The Idaho Building, located on 8th street, is one of six six-story buildings built in Boise around the turn of the century. A prime example of Second Renaissance Revival style, the building now houses many local eateries, among them a Vietnamese Sandwich shop, Thomas Hammer Coffee, and Superb Sushi. However, the building has had a long and varied past. When it was first built, it housed the Republican Headquarters, as well as the offices of the prestigious architects Tourtellotte and Hummel who designed the building, Boise High School, and several other notable Boise landmarks. In 1980, it was also the home to the State Democratic Party.
Today, if one explores beyond the first floor, the building is home to a construction camera company on the second floor and apartments in the upper story. The building, today, is over a century old. In its time, it was one of the most state-of-the-art “skyscrapers” in Boise. It was constructed using steel, cast-iron, and fireproof materials, making it one of the safest office spaces around. It also runs on geothermal heat, which is helpful today in keeping down electricity costs and burdens on the environment.
The Idaho Building was a collaboration of many different people. The person who planned the building was Walter Edgar Price, who held many prestigious positions in the community. He was mayor from 1895-1897, founded the Bank of Star, and had his own real estate business. He hired Henry John Schlacks as the architect. Schlacks had apprenticed under Louis Sullivan, whose style is evident in the building. Schlacks also graduated from MIT. He employed JE Tourtellotte & Company (later called Tourtellotte & Hummel) to help build the Idaho Building.
The building is constructed of red brick, with green and white accents and trim. The windows are very evenly spaced, giving the building a businesslike look. Drawing from classic Second Renaissance Revival style, different stories of the building have different styles and decorations around the windows. The architect makes use of decorations such as horizontal Doric pillars near the entrance and designs in the stonework, as well as the cornice along the roofline. The Second Renaissance Revival style was popular during the time period. It was popularized during the Columbian Exposition in Chicago in 1893, and was inspired by the architecture of Rome and Florence. It reached the height of its popularity between 1890 and 1920 and was used mainly in banks, courthouses, and other important public buildings.
The Idaho building is essentially a large rectangle, with symmetrical amounts of windows on every side but the front. Its recent occupation has divided it into strange portions; there is now a basement and it is divided into shops rather than rooms, but it is beautiful nonetheless and much of the old architectural features have been kept intact. In the entrance, for instance, the ground is decorated with a mosaic of small green and white tiles. In the foyer, there is also an old golden postbox. Another interesting historical detail is the interesting elevators. Though the old elevators look like they should have been out of commission a few decades ago (one is no longer functional), one only has to walk into one to see what an interesting historical detail they add to the building overall. The walls are covered in mirrors, broken up by horizontal and vertical bars of wood. The effect goes to show what a different time period the building was built in: one where small details and interesting design effects were important to architects and city planners. Further details exemplify this throughout the building, such as the intricate tile patterns on the floor and the cool curved window that surrounds the staircase.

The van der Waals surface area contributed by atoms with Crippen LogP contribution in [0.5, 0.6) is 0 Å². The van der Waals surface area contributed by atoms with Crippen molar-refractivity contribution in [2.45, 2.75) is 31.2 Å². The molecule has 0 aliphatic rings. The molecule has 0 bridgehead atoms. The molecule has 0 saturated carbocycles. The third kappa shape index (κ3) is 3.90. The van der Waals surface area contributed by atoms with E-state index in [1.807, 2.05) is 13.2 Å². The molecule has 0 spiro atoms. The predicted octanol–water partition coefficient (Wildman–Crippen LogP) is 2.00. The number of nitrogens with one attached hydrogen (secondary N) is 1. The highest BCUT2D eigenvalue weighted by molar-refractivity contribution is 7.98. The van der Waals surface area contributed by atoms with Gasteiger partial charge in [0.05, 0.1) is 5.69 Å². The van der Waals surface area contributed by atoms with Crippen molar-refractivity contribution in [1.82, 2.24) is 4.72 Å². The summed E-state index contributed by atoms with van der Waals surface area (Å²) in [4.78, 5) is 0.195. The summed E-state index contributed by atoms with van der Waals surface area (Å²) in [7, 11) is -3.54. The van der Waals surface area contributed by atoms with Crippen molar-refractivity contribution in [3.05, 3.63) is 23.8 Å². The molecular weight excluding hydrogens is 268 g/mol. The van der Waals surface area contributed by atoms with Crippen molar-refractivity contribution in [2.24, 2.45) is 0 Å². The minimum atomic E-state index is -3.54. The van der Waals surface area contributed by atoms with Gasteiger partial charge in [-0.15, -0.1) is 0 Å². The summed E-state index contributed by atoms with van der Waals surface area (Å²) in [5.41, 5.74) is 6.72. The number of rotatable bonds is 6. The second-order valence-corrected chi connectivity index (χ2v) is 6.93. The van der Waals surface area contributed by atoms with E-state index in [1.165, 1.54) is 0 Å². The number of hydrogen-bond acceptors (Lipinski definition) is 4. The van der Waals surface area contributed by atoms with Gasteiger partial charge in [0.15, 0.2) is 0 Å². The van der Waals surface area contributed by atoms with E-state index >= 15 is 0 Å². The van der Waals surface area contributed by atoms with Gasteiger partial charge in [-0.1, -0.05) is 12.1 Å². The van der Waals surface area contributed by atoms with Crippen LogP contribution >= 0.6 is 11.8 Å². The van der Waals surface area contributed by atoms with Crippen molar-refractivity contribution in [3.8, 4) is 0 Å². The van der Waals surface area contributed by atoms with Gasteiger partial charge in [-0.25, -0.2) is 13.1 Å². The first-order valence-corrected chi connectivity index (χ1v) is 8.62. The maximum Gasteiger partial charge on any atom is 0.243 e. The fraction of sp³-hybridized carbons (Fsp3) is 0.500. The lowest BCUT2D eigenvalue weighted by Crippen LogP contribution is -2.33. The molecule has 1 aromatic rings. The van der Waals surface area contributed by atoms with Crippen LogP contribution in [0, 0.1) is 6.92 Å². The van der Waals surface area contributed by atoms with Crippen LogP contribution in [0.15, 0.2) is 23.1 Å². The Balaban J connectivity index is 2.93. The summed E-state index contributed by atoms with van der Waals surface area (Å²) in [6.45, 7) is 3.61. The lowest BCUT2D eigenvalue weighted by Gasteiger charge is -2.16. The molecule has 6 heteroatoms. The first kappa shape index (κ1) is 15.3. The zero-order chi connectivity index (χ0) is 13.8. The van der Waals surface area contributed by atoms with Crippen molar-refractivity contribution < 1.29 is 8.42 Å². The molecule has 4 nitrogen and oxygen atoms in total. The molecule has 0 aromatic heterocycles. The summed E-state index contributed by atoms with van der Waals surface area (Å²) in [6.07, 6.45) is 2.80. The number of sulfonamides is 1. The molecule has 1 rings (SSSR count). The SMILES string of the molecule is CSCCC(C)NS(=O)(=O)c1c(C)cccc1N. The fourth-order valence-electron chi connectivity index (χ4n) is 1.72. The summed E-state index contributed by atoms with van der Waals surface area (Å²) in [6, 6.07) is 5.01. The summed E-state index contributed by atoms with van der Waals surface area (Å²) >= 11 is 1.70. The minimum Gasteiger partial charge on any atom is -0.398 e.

The building is also built with the best materials; the first set of stairs leading to the second floor is made of marble and the baseboards are also marble. However, the building seems in slightly ill repair today. The second flight of stairs, for instance, was made out of oak but now creaks with every step as though the climber were being followed by an unknown assailant. There are sections of the building that are at odds with the rest of the historical style. This building is clearly in need of a little help, as many shop employees are quick to tell outsiders. There is also rumor that the building is haunted, but it has never been investigated or proven.
However, a little disrepair is the least of the problems that could’ve affected the building. In the 1970’s when redevelopment and urban renewal was running rampant, the building was supposed to be converted into a mall. It had been vacant after 1982, but luckily the Parklane Management Company and Ken Howell took over the building. It was then that the apartments were added to top four floors of the building.
For more info, please see http://www.preservationidaho.org/resources/historical-narratives/idaho-building
By Halle Fiderlick